Simple setup for a freelancer


I’ve been reading this discussion board for ages, so I thought that was about time to share my setup. (not English speaking, apologies for typos)
I am not that avid/organised not taker, so I am looking for simplicity. I don’t even need to reviews notes regularly, things are also on things3 and my gmail, and my work files are more than often on my clients onedrive/gdrive etc.
So I have those 200 notes that I want to keep a little organised

This is the setup that I am going for:

  1. Meta
  2. Me - (my life)
    1. Home - my home
    2. Family - mother and sister
    3. Belongings - car, motorbike, etc…
    4. Taxes
  3. Consultancy
    1. Clients - A note for each client with the essential information
    2. Requests - I actually use more gmail or things3 to track requests… but perhaps I should at least copy them here
    3. Templates - checklist and procedures
    4. Webinar - notes about professional webinars that I attend
    5. Materials - passwords, documents, operational material that maybe fit in 3.1
  4. Learning
    1. Albanese
    2. Webinars - this can overlap with 3.4.
    3. Coding - snippets
  5. Pleasure
    1. Travel
    2. DIY
    3. Podcast - (or any other topic that grab my interest)
  6. Research
    1. Concepts - some kind of evergreen notes
    2. Questions - questions that I ask myself with details about it
    3. Entities - research on companies and people
    4. Steal it - ideas and inspiration found around
  7. Unsorted

My doubts and thoughts

  • Basically my areas are “I am not getting money for this (2)”, "I am getting money for this (3) and “I hope to get money for this one day (6)”
  • All the others are notes that I am trying to save somewhere. I am doing everything by spotlight and often I search by a keyword rather than by category
  • I have area of research for my profession (3), but I am also keeping notes for topics that I want to research, they can be part of my profession in the future (or a side part), but they are not part of my consultancy profession. In 3.4 I put notes about webinar that I followed strictly related for my consultancy business, in 4.2 webinar, but can also be articles and papers, regarding other topics. Are they overlapping?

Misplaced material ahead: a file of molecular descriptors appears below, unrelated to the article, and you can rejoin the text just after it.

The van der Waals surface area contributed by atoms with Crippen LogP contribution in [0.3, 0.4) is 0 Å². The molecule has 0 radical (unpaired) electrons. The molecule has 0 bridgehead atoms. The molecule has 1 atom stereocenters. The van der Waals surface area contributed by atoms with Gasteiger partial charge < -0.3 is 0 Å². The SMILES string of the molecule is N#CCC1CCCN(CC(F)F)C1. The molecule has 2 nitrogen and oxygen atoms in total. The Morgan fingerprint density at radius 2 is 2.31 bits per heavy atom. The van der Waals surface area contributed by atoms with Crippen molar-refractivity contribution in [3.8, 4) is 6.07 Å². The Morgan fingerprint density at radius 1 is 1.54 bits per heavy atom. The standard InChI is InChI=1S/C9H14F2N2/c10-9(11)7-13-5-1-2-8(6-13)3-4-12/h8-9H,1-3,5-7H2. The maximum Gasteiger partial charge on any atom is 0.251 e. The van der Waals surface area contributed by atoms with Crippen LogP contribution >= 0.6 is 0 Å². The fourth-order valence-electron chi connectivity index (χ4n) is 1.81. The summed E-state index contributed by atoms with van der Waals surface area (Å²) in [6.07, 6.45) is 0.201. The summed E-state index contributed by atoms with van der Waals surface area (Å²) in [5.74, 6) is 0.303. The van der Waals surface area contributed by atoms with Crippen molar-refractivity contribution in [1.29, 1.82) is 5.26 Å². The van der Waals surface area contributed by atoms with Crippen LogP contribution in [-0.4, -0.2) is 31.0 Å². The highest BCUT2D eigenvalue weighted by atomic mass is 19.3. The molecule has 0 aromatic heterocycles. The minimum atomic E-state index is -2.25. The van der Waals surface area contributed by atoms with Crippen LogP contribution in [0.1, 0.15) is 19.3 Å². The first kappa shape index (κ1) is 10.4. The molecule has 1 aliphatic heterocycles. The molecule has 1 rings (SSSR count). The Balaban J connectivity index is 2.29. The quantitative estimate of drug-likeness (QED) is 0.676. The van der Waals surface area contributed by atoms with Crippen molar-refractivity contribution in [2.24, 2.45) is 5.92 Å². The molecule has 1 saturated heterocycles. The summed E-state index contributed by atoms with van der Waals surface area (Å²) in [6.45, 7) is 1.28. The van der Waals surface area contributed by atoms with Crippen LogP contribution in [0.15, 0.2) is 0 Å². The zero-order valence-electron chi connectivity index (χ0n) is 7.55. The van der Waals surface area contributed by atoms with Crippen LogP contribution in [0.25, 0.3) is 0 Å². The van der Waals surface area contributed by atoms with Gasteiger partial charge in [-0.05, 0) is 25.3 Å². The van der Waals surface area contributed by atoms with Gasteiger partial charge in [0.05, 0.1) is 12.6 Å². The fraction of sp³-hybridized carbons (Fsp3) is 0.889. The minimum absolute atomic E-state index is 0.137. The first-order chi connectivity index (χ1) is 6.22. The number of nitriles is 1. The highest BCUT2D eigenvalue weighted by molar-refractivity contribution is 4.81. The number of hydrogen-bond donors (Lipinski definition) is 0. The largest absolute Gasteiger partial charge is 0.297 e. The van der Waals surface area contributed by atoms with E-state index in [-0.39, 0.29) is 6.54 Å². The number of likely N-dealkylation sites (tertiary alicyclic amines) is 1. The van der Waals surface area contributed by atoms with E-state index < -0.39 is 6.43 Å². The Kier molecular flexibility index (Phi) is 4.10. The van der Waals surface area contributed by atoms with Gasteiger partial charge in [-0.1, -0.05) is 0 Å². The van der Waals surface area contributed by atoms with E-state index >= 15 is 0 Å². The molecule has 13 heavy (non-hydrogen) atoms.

• Not sure if the categories under research (6) can be placed as areas

I keep task in things3 with a bit of GTD style and I use a lot the calendar for timeblocking and Trello for when I need a higher view.

I personally really like how clean and simple this is. Because of the way you organized it you still have space for 100 clients if you need it.

On a mostly unrelated topic, how do you keep track of how many hours you’ve worked for each client for billing purposes? This is something I’m currently struggling with keeping track of

I found toggl very useful for tracking time spent on clients and projects, both billable and non billable areas.

Otherwise I do my time blocks in advance.

Shout-out to the excellent Timery which makes Toggl a bit nicer to use IMHO.

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thanks! I’ll check it out!
Speaking about time tracking, in my opinion it’s a bit of a double edge sword and I found that having a relax approach to it make me work much better.

If I can, I break down projects by daily efforts… so for a 50 hrs project I just block 2 hours each day for the next 25 days. No need to stress for each minute that I spent on something and I get deep focused on my work.

I tried a service called with you set a task (from google task I think), you say how many hours you need and it will break it down in your cal, but I found it too aggressive on filling my calendar.

I personally value long term relationships with my clients, so I rather do time blocking to be sure to advance on the project. If it requires me few more hours I am ok with it, it builds a relations. But this is really down to your type of client and work.

I have a client were I am just doing the tasks that he does not care of doing, in that case I bill/track by the hour (and always 1 hr minimum).

I’m the same.

The lads on the Cortex podcast are all-in on time tracking, and they’re smart productive people. So I thought, let’s give it a go.

So I recorded my data for a while, but then I realised that I was never looking at the results.

(I did the same for my finances a few years ago: dutifully recorded every transaction in a double-entry ledger. The data was beautiful. But I never looked at it! So I stopped doing that as well.)

Strangely enough I did have great success a while back using an app called Sorted. My job was mad busy and it was the only way that I found to actually get the important stuff done. It’s definitely worth a look, but I no longer use it.